Sebastian Lecourt

Sebastian Lecourt received his Ph.D. from Yale University and is currently an Assistant Professor of English at the University of Houston. His research focuses on Victorian literature and questions of secularization, colonialism, and comparativism. His first book, Cultivating Belief: Victorian Anthropology, Liberal Aesthetics, and the Secular Imagination (Oxford University Press, 2018), considers a group of liberal intellectuals who debated whether religion was a matter of individual belief or of cultural identity, and shows how this distinction became central to liberal understandings of aesthetic agency. Lecourt is currently working on a second book project entitled The Genres of Comparative Religion, 1783-1927, which considers the role that literary forms played in constructing the nineteenth-century canon of “world religions.” His essays have appeared in PMLARepresentationsVictorian StudiesVictorian Literature and Culture, and other journals.

What is one of your favorite nineteenth-century quotations? Early in my dissertation work I came across this line in Matthew Arnold’s Literature and Dogma: “We are not beaten from our old opinion by logic, we are not driven off our ground;—our ground itself changes with us.” Arnold here is critiquing a certain forensic, rationalistic style of debating religion embraced by both Anglo-American secularism and Protestant fundamentalism. His point is that what changes our worldview is often not having better logic or principles but instead simply knowing more. The fundamentalist’s reading of scripture, for Arnold, is not necessarily refuted by learning about different ancient cultures and their flood sagas, or by knowing the different historical genres of poetry, but it is recontextualized by them in a profound way. I’ve always liked this passage because it gets at a hard-to-define quality of liberal-arts education. Wide-ranging knowledge doesn’t always prove your old views wrong, but it does put what you previously knew in a different context that calls up short any system of ideas you’ve constructed around it. Instead of proving that you were connecting the dots incorrectly, it gives you a lot more dots and obliges you to think about their connections in new ways.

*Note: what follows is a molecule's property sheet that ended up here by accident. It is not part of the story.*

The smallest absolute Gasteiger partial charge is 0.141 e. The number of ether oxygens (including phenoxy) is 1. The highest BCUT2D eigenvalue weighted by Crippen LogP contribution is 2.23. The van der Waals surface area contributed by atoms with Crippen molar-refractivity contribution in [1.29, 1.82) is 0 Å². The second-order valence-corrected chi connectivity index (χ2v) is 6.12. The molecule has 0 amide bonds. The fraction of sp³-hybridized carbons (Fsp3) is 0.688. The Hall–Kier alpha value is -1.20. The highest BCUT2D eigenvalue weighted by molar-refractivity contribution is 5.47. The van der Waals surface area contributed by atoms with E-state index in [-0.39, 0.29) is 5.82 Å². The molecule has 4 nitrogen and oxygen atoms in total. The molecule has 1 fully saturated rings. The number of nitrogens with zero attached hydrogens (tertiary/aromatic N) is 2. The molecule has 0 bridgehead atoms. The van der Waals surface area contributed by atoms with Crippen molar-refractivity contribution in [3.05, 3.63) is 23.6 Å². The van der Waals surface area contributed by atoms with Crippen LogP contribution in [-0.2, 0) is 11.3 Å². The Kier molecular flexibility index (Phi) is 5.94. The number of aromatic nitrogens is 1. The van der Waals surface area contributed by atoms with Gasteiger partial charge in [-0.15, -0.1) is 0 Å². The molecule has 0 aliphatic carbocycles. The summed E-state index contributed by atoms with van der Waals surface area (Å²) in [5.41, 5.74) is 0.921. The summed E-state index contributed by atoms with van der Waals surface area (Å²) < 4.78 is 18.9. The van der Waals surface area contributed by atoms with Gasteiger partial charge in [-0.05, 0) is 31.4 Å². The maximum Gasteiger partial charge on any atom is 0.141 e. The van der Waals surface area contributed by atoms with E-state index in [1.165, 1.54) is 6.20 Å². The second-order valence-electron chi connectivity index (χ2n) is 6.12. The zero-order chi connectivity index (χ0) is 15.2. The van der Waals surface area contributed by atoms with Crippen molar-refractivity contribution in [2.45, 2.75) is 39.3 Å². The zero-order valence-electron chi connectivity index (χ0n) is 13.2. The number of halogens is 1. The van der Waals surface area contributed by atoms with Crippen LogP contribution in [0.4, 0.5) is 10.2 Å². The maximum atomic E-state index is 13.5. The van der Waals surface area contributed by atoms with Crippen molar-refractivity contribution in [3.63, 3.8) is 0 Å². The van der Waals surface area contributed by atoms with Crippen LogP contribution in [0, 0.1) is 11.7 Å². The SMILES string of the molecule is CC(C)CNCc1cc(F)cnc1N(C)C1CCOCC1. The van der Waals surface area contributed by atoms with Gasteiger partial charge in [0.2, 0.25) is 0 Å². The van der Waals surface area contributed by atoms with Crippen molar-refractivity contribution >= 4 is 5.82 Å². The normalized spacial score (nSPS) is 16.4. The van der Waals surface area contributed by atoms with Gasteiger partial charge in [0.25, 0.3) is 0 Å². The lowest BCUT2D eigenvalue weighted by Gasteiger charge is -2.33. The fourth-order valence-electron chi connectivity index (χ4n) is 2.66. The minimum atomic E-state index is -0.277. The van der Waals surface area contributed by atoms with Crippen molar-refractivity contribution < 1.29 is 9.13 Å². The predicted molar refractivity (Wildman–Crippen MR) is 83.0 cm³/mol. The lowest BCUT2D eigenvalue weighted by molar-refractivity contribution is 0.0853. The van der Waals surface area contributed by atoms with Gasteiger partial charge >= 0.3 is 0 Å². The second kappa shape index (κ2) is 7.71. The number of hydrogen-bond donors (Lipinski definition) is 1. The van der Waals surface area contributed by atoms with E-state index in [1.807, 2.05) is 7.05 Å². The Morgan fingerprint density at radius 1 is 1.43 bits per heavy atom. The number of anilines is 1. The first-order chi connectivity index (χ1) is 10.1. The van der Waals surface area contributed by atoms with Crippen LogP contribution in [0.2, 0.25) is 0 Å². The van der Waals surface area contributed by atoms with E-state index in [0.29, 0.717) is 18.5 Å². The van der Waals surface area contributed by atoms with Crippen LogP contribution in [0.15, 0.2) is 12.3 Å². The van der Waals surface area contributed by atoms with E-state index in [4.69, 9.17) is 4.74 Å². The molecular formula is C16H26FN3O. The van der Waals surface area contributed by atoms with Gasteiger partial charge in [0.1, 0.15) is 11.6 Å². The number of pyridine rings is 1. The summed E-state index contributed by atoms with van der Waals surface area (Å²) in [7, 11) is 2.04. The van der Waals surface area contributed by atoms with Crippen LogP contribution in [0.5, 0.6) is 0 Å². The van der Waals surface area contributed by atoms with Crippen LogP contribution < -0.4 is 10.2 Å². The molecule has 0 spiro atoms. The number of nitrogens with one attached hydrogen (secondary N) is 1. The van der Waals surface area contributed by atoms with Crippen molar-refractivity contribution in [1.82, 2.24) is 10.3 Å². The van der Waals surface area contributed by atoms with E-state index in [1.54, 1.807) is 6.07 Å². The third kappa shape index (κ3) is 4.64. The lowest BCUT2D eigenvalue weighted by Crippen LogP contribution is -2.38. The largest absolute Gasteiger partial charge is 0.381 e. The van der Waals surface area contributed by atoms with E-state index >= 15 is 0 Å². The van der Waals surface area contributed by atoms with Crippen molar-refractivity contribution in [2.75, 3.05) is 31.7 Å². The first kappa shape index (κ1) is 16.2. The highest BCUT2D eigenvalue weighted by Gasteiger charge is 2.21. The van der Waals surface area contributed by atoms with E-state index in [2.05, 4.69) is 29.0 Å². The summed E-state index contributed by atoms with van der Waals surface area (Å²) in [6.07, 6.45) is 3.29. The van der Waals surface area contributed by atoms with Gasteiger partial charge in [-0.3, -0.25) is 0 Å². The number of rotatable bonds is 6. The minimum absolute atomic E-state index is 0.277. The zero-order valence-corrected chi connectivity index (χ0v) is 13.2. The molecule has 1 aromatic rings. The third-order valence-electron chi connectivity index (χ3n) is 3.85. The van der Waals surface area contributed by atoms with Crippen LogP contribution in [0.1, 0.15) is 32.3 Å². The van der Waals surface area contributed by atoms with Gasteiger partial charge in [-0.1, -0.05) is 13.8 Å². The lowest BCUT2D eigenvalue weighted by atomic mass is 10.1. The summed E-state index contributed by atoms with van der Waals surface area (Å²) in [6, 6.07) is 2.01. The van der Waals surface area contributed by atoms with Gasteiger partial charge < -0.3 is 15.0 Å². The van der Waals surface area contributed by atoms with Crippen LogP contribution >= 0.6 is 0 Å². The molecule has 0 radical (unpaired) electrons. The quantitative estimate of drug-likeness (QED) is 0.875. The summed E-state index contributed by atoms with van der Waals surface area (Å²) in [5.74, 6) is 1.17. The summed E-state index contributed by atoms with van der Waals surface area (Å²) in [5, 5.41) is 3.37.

Who was your favorite professor in graduate school and why? I had a number of great professors in grad school. But the mentor who shaped me the most was probably my undergrad adviser at Macalester College, Stephanie Burt. More than anyone else I’ve studied under, Stephanie really practiced pedagogy as the acting out of thought. She would begin with a question, draw together answers from students, write words or pictures on the board, and sometimes even act out figures from our texts (e.g., Elizabeth Bishop’s moose). It was all very zany and expressive, but the point was always to show you how her brain was working—how she took observations, abstracted them into ideas, extended them to organize information, and so on. It modeled a certain way of thinking about texts, but also created a kind of goofy social energy in the classroom that freed other people up to think out loud.

Have you ever had something happen to you professionally that you initially thought was bad, but that turned out to be surprisingly beneficial? I hate to describe this as “beneficial” to anyone or anything, but in my case I would have to say the job market crash the occurred just a couple of years before I filed my dissertation in 2011. The short-term result was that I spent several years doing postdocs at different institutions before finally lucking out and getting a tenure-track job. I got to moonlight in a couple of legendary departments, Rutgers English and the Johns Hopkins Humanities Center; I got to give my first book manuscript a thorough working over before my tenure clock started; and I even got a little bit of a head start on my second book. Above all, those years between grad school and the tenure track made me realize what an important space the research university is and how very easily it could all be wiped away. There is no teaching without research; biology and economics and art history are not just piles of facts that could be conveyed by an app but systems of knowledge that have been cultivated. If we treat research just as a kind of perk of the job, available to few but not really necessary, then we’re destroying the very thing that the university is supposed to curate and disseminate.

What is your favorite form of exercise that was popular in the nineteenth century? Cycling! No contest.

Leave a Reply